This is very true if you're comparing prepared foods ( as most Americans are). Cooking from scratch more is a good idea even if you have a great food budget, but it's a must of you're making do with less. Dried beans, large bags of brown rice, ...these kind of foods are way cheaper by the pound than mac and cheese and frozen dinners. But aren't fresh produce and real meat more expensive? They can be ( though not always). And here is an important thing...here in North America most of us take in way, way too many calories. CUT DOWN YOUR PORTIONS!!!! and you will be able to afford better food.I can't afford to exercise
A very real concern for the poor is they have more dangerous neighborhoods than the well off, so they cannot walk as easily ( while the rich drive to the gym...) That is not the only way to exercise. Check your local library's website- there is a wide range of exercise vidoes you can access for free, that will match your fitness level and interests. I exersice barefoot at home, so you can even get started without outlay for shoes. However, I got brand new (with tags) Nike Air running shoes at the Deseret store for $3, so that is not much of a barrier. Pick up some handweights at the thrift store to maximize your workouts. If your neighborhood is safe, walk everywhere you possibly can. And for Pete's sake, take the stairs instead of the elevator and don't waste gas looking for a parking space close to the store.I don't have time to cook
It takes no more time to start boiling water for whole wheat pasta while you throw a can of tomatos, and some garlic, salt and oregano into your blender, than it does to make Mac and cheese. It takes no more time to ask the fast food teller for a salad than a bacon cheeseburger. Quesadillas ( with whole wheat or sprouted grain tortillas) are fast and my kids were making their own by the age of 4.
Everyone deserves fitness, and it's within everyone's reach. Take care of yourself!
On being a bad basketball mom
Until this February
, none of my kids have ever
played a sport. Maybe surprising, because I have always striven to have them in multiple
activities, especially since joining up with a virtual charter school that will pay for them. Neither Brian or I really played sports- to be accurate, I played one year of Pony League baseball, just as the law started making them let girls play. Needless to say, it scarred me away from sports pretty much forever. Add to that, we live in the Pacific Northwest, which means whatever season you play in, you have a chance of doing it in the rain. I am not mom enough to sit in the rain, pretending to cheer my kid on in an endeavour that bores me to death. A friend, whose sons play soccer whether they like to or not ( I don't agree in that- except for swimming, which I consider a lifesaving skill, activities are by choice) has told me for years that if it was my kid playing, I would become interested. I never believed him, but didn't say so.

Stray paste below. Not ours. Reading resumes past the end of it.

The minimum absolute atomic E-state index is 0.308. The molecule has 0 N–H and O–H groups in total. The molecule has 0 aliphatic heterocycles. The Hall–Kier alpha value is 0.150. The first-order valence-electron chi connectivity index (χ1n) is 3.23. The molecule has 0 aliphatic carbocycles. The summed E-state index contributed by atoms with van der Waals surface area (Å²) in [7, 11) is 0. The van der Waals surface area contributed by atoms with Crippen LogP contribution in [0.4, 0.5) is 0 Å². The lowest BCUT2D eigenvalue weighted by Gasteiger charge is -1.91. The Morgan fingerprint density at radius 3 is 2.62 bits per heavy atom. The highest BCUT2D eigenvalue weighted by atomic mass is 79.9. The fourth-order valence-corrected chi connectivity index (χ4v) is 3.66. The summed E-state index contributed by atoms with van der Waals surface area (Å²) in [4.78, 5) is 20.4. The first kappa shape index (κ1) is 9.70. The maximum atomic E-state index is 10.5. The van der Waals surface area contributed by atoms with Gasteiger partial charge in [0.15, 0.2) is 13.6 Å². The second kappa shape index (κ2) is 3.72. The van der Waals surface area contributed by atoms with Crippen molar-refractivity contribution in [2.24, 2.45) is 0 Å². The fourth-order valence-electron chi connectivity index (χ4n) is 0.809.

So, last fall Andrew noticed a sign for basketball sign-ups at the Centre at Norpoint
, where he takes swimming and homeschool
PE. He wanted to to that. I thought about that...a sport? One of my geekspawn
? But...it's indoors. I won't have to sit in the rain. We can do this.
Practice started. Andrew has some skills, but has never played team sports before. NO. CLUE. about team play. After one practice and one scrimmage...first game. We get home, and Andrew says "We won!" Brian asks me what the score was. I say "I don't really think they keep score at their level". Brian "You didn't pay attention, you just sat there knitting". Despite Andrew's defense of me, I was guilty as charged.
I think I'm a pretty good mom, but like all of us, I have limits. Olivia has never done Girl
Scouts because I don't like having cookies sold at me, and I don't want to try to sell them to other people. My kids have never done outdoor sports because I refuse to sit in the rain. And while I will faithfully drive Andrew to every practise and game, I just can't drum up an interest in the the game itself. I do glance up enough to know that he flits between concern for players on both sides and his own "7 year old boy ADOS" (Attention Deficit....Oooooh, Shiny!)
tendency to be doing anything but play the game. In a way, it's less painful to have my knitting at hand. And you know what? As long as I support my kids, it's OK not to find it entertaining.